It’s Past Time to Do the Right Thing: Ditching Dirty Diesel Will Save Lives

Guest blog post by Jim Serrill.

Last week I did something I’ve never done before — I spent the day at our State Capitol speaking with legislators about an issue that’s very close to my heart: diesel pollution.

The Oregon Legislature is considering SB 1008, a package of solutions to address the health threat old dirty diesel engines pose to our health and our air. I’ve had direct experience with this — as a career line clearance tree trimmer for nearly 40 years who used diesel-powered equipment on the job, and as someone who was diagnosed with cancer following many years of that diesel exposure.

Jim shows Representative Brian Clem a photo of the trucks his workers utilized during logging work, as well as a photo of his work partner who was also diagnosed with cancer.

As I told lawmakers, there may be no smoking gun for a cancer cell, but it has been proven that certain professions carry higher risk of several kinds of cancer. Railroad workers, firefighters, truckers, miners and others like me all have one thing in common: our professions involve diesel engines and a high exposure to diesel exhaust. You can read my story here.

I met with lawmakers one-on-one in the hopes that sharing my story of diesel exposure would get this issue on their radar, and convince them to strengthen the bill. Recently SB 1008 was gutted and quietly passed out of the Senate Environment & Natural Resources Committee to Senate Committee on Rules. That’s very unfortunate, but there’s still a chance to strengthen the bill again before it is voted on.

Some of my meetings were very powerful, and I could sense that my story was putting the bill on lawmaker’s radars in a way they wouldn’t forget. I left feeling admiration for those who lobby their government on behalf of worthy causes every day, and for the lawmakers who listen to them. I am not as patient as they are, and when I see injustice, I get angry. It takes a certain temperament to be able to tell and listen to stories of injustice and act with a steady hand and measured mind, knowing that the work you’re doing may be building a bridge toward change, but not create it immediately. I understand that these things take time. But damn it, people are dying.

And in the process of writing this recap for you, someone dear to me did die.

One of my former co-workers, Dave, passed away last Sunday morning after struggling with many health problems, including heart disease, kidney failure and a stroke. He was an Iraqi War veteran who was exposed to inordinate amounts of diesel exhaust while driving a Bradley vehicle. Diesel exposure and chronic illness are so connected that the Department of Veteran’s Affairs even has a fact sheet on it that they make available to veterans, serviceman and their families.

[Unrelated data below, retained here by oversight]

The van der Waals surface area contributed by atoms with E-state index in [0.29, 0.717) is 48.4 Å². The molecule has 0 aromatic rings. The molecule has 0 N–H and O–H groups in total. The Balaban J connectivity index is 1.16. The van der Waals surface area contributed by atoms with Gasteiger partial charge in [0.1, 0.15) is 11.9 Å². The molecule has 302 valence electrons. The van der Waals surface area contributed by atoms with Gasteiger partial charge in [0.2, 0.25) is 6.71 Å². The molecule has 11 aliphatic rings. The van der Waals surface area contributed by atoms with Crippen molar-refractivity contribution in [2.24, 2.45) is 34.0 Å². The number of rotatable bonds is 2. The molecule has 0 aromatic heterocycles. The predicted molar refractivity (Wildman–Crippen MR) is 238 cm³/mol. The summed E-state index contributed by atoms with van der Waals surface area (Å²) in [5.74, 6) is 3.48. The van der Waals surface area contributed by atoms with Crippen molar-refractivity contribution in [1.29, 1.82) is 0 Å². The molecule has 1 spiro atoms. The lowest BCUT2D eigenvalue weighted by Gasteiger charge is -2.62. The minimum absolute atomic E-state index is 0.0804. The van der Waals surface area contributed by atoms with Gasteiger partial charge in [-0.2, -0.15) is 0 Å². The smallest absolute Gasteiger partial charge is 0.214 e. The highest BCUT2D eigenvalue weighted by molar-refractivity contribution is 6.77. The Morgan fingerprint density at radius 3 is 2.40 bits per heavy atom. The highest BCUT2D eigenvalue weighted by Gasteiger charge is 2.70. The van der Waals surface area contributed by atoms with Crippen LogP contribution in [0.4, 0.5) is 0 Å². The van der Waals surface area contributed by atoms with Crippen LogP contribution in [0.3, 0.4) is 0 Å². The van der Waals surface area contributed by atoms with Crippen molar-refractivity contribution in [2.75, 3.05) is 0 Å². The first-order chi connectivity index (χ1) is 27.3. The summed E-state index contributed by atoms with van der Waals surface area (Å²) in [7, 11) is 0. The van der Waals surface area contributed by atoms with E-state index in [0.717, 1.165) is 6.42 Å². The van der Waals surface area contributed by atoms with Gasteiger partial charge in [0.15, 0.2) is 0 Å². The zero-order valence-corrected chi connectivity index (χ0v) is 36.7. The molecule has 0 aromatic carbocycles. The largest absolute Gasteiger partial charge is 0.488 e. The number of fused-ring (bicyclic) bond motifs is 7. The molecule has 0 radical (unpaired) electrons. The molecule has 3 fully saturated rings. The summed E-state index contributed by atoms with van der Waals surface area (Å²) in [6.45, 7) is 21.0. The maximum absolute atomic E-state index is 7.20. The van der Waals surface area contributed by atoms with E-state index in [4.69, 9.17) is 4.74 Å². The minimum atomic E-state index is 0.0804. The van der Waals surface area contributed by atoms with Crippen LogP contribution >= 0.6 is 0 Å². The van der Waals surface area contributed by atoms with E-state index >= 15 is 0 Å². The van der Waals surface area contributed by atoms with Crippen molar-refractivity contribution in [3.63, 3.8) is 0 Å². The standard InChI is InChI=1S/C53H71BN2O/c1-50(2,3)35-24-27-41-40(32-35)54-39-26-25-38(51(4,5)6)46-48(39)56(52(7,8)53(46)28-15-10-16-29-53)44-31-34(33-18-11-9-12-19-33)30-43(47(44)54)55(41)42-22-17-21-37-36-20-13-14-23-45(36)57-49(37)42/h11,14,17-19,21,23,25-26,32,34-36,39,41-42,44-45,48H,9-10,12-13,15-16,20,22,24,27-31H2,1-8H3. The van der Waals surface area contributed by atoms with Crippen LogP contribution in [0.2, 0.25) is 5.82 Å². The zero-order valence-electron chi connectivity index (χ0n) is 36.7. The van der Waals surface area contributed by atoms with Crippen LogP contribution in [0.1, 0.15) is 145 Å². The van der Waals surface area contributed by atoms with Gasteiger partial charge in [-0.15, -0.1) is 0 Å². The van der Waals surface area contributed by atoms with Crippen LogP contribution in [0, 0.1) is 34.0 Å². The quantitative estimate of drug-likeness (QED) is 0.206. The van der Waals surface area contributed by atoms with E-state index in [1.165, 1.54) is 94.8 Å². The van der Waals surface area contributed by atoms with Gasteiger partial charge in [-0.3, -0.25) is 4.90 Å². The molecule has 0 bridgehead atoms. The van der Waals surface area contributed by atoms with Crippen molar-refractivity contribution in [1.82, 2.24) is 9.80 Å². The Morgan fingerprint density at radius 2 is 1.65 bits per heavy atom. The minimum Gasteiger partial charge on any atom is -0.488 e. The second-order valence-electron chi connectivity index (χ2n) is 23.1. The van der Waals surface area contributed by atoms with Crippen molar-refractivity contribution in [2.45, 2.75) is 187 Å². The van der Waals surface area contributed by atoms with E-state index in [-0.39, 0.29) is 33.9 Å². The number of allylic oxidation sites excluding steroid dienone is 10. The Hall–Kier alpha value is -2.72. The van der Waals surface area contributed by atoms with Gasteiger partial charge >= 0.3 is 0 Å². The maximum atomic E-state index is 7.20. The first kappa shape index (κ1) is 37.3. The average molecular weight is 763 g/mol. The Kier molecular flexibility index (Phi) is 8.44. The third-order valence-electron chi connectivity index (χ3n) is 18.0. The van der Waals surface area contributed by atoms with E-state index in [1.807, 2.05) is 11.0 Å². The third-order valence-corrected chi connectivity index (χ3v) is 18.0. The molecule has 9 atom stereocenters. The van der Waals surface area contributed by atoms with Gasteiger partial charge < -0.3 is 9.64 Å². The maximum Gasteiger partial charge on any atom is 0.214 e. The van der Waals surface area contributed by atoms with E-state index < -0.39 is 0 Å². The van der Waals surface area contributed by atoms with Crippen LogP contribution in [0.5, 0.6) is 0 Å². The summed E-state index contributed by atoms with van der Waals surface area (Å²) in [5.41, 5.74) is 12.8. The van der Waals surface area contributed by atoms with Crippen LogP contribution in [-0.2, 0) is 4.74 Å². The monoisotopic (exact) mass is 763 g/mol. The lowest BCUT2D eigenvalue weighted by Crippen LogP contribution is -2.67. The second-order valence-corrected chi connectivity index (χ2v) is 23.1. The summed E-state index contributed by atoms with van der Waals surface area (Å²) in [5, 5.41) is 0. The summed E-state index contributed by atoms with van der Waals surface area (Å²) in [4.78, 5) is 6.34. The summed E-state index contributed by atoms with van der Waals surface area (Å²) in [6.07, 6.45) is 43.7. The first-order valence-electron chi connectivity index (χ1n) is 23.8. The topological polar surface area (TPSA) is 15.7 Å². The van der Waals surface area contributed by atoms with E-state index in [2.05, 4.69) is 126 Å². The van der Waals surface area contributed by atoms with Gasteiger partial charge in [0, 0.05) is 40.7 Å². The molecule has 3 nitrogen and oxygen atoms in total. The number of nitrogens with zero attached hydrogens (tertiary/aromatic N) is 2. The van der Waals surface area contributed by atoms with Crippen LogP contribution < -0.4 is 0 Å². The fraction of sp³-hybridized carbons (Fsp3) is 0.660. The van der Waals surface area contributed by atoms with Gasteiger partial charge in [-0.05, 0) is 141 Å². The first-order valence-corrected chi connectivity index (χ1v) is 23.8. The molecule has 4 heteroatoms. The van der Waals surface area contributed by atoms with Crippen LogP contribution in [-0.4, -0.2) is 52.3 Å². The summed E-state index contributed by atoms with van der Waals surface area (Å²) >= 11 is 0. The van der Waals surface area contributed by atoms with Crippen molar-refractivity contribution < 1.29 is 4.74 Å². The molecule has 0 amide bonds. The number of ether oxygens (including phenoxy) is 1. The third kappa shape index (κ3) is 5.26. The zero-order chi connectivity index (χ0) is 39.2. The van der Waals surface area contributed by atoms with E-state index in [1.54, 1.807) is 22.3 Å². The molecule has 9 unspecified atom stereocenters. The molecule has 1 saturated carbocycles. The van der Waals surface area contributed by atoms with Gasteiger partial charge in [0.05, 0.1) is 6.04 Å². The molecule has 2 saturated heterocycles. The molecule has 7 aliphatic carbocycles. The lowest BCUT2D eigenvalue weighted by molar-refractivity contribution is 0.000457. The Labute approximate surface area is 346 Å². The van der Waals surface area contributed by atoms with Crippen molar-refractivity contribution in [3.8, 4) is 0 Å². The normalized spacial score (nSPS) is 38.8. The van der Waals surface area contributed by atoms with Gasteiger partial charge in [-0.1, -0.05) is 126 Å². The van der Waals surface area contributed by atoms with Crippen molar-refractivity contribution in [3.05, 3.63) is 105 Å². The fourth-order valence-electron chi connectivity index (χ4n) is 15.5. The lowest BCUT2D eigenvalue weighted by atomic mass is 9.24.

Jim speaks with KPTV Fox 12 during his time in Salem.

But fact sheets rarely become relevant until the issue is already of concern. Dave was focused on serving his country, and as a young man, he didn’t know the risks of diesel exhaust. Those aren’t exactly explained to you as you’re being deployed to fight for your country.

Years later, when he worked for me, we both were exposed to more diesel through the equipment we used. I wish I’d known then what I know now.

It was humbling to have Dave work for me. He was a war veteran who saw thousands of unspeakable horrors, but he remained light hearted and had a great sense of humor. He was a man’s man, a hunter and a fisherman. He was well-read and kind; he was a deep thinker. He was a lot of great things. He was my friend. I loved that guy. I’m glad his suffering is over. Toward the end it became very hard for him. He was on dialysis three days a week. He couldn’t drive. His quality of life suffered severely. But you sure wouldn’t know it from just talking to him. His death still came as a surprise to me, even knowing how sick he was, because he was such a strong fighter — right until the end.

I went to Salem to tell my story. But now I realize I’m also fighting for those who have yet to be exposed to dirty diesel, who don’t know what they’re getting into. I’m fighting for Dave, and for those like him who can no longer advocate for change because they simply aren’t here. If we create enough public demand for change, we can make a difference here. There are so many things in this world that are unfair, unjust or even downright broken — and the solutions are complicated or even unattainable.

But not so with this.

We have a chance to tell our lawmakers to to put back the health protections in Senate Bill 1008. Make the bill strong again. A $72.9 million settlement with Volkswagen jumpstarts Oregon’s investment in cleaner engine technology. This is a problem we can fix, so let’s fix it. I ask you again to take action now. And today I ask on behalf of my friend, Dave.

Jim Serrill is a retired lumberjack, but he’s best known as the original mascot for the Portland Timbers. Watch more about Jim’s recent day lobbying in Salem by clicking here. Jim’s story was also profiled on KPTV Fox 12’s Timber’s pre-game show.


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